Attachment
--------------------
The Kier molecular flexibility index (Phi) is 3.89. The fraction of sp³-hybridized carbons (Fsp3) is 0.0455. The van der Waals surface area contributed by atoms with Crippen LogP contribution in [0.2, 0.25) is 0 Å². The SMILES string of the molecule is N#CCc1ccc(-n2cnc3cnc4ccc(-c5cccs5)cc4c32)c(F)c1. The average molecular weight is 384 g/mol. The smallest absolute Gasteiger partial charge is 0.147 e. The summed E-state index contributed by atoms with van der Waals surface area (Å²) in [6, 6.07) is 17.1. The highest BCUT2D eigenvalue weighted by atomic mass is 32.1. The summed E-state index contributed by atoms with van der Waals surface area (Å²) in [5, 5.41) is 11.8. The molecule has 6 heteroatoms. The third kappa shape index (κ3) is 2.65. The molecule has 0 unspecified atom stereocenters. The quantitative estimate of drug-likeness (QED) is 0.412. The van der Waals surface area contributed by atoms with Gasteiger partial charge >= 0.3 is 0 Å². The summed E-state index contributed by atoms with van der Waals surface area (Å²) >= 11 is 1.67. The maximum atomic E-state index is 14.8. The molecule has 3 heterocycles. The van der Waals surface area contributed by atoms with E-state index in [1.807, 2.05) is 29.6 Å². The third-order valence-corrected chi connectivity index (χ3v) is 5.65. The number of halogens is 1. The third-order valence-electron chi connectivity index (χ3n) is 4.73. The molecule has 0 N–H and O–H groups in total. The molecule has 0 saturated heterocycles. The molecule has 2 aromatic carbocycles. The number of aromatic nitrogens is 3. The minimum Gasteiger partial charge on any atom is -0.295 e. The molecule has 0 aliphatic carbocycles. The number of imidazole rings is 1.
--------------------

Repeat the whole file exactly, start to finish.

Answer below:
The Kier molecular flexibility index (Phi) is 3.89. The fraction of sp³-hybridized carbons (Fsp3) is 0.0455. The van der Waals surface area contributed by atoms with Crippen LogP contribution in [0.2, 0.25) is 0 Å². The SMILES string of the molecule is N#CCc1ccc(-n2cnc3cnc4ccc(-c5cccs5)cc4c32)c(F)c1. The average molecular weight is 384 g/mol. The smallest absolute Gasteiger partial charge is 0.147 e. The summed E-state index contributed by atoms with van der Waals surface area (Å²) in [6, 6.07) is 17.1. The highest BCUT2D eigenvalue weighted by atomic mass is 32.1. The summed E-state index contributed by atoms with van der Waals surface area (Å²) in [5, 5.41) is 11.8. The molecule has 6 heteroatoms. The third kappa shape index (κ3) is 2.65. The molecule has 0 unspecified atom stereocenters. The quantitative estimate of drug-likeness (QED) is 0.412. The van der Waals surface area contributed by atoms with Gasteiger partial charge >= 0.3 is 0 Å². The summed E-state index contributed by atoms with van der Waals surface area (Å²) >= 11 is 1.67. The maximum atomic E-state index is 14.8. The molecule has 3 heterocycles. The van der Waals surface area contributed by atoms with E-state index in [1.807, 2.05) is 29.6 Å². The third-order valence-corrected chi connectivity index (χ3v) is 5.65. The number of halogens is 1. The third-order valence-electron chi connectivity index (χ3n) is 4.73. The molecule has 0 N–H and O–H groups in total. The molecule has 0 saturated heterocycles. The molecule has 2 aromatic carbocycles. The number of aromatic nitrogens is 3. The minimum Gasteiger partial charge on any atom is -0.295 e. The molecule has 0 aliphatic carbocycles. The number of imidazole rings is 1.